BWW Review: THE HARD NUT at Paramount Theatre Is a Mix of Comedy and Dancing Spectacle
THE HARD NUT at the Paramount Theatre is a mix of comedy and dancing spectacle. The Mark Morris Dance Group presents their version of the Nutcracker and the Mouseking with the aim to make classical ballet accessible to the masses.
The story begins with young Marie excited about the holiday party her parents are hosting. Amid the festivities a guest, Drosselmeier, presents Marie with a special gift, a nutcracker doll. Her brother breaks the doll, which Marie attempts to mend with her hair ribbon. Later after the party, Marie returns to check on her doll. She is frightened by rats, and manages to kill their leader, the Rat King with her slipper, but she falls unconscious. Drosselmeier's journey takes him through a beautiful blizzard. The next day Marie is feverish, and Drosselmeier returns to tell her a story. The story is about a baby princess, Pirlipat who is horribly disfigured by the Rat Queen after the nurse falls asleep on duty. Her beauty can only be restored if they can find a young man who can crack the hard nut with his teeth. For years Drosselmeier searched for someone who could crack the nut. Finally, his own nephew succeeds. But the search has taken so long that Drosselmeier has grown old and Pirlipat rejects him as he has turned wooden like a Nutcracker. Marie declares her love for Drosselmeier. They dance with joy, and everyone celebrates with them.
So while THE HARD NUT uses the same Tchaikovsky music as The Nutcracker, its story is different enough to give it its own identity. Additionally, THE HARD NUT includes much more emphasis on comedy and physical antics. Indeed the comedy is what sets it apart from other holiday dance shows. However, don't let that make you think there isn't spectacular dancing in this show because there absolutely is. In fact, the dancing is so amazing, that I often wished they would cut some of the jokes and just dance more. The biggest trouble spot for the show is their devotion to matching the music. The Nutcracker Suite is known for repeating motifs, often three times in a row. Repeating choreography can be great, when it's a cool move that you want to see again and again, but it's not so great when it's a gag or joke that is repeated three times in a row for diminishing laughs. THE HARD NUT is fun alternative for those seeking something less serious this holiday season. Those who love the classic version, might be less enthused with this take on the timeless tale.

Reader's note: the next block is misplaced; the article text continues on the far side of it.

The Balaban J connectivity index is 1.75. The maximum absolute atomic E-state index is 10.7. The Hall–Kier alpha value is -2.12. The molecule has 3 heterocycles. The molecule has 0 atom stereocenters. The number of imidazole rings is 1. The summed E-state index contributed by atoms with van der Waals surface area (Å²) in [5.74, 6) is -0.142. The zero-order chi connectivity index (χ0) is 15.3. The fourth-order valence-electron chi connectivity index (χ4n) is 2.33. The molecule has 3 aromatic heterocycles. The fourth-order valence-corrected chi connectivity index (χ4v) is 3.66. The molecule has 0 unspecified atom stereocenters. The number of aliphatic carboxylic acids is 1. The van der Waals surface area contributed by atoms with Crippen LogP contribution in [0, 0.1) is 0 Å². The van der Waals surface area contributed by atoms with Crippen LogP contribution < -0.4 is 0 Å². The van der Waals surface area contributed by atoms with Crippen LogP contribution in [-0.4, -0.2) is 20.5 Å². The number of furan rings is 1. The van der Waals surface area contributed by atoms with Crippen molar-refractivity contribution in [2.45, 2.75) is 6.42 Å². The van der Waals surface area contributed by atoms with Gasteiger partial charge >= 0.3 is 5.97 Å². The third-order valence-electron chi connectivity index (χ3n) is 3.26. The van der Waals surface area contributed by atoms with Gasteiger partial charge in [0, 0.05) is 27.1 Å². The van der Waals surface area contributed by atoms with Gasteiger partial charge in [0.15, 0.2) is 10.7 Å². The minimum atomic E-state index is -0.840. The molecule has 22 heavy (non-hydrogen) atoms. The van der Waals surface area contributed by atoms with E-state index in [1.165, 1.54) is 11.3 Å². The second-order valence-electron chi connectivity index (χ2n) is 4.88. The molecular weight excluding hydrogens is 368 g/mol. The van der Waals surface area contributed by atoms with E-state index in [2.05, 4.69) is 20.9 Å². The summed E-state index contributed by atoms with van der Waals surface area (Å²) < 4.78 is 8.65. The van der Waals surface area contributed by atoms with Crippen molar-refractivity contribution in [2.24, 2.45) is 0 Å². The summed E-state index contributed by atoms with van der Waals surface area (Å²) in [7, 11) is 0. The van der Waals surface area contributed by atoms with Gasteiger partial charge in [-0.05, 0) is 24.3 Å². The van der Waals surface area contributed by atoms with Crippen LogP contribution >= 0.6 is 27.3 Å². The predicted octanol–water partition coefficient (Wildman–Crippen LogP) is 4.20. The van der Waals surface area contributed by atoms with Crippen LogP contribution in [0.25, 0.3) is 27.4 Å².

Whether you prefer a good laugh or the majesty of classical ballet, THE HARD NUT does a few things really well that anyone will find noteworthy. The costuming by Martin Pakledinaz has a flair and style of its own. From the wigs to Marie's signature ruffle, to the Nutcracker's harlequin pants, each character and group has its identifying element, yet they all work together. The choreography by Mark Morris blends many worlds together and always pays homage to the music. The snowflake dance at the end of Act I was my favorite by far. It encompassed the ideals of the show with masterful dancing enhanced with some comedic elements. The orchestra, which rarely gets mentioned in a review, deserves a nod for their performance was impeccable. Additionally, the show includes gender blind casting in many roles. Men and women are dressed and dance identically in many ensemble groups. It adds a layer of whimsy while also making a statement about how traditional ballet has often limited movements into gender categories unnecessarily. Both during intermission and after the show, comments were swirling about the amazing performance of the maid. Brandon Randolph is simply epic. His dance prowess, his comedic talent, and his ability to command the stage made him the undeniable star of the show.
THE HARD NUT is a hard show to describe, and equally hard to categorize. Some will love it, and some will not. But you'll never know in which camp you fall unless you come see it.
THE HARD NUT is playing now through December 15th at the Paramount Theatre. For tickets or more information, visit www.stgpresents.org.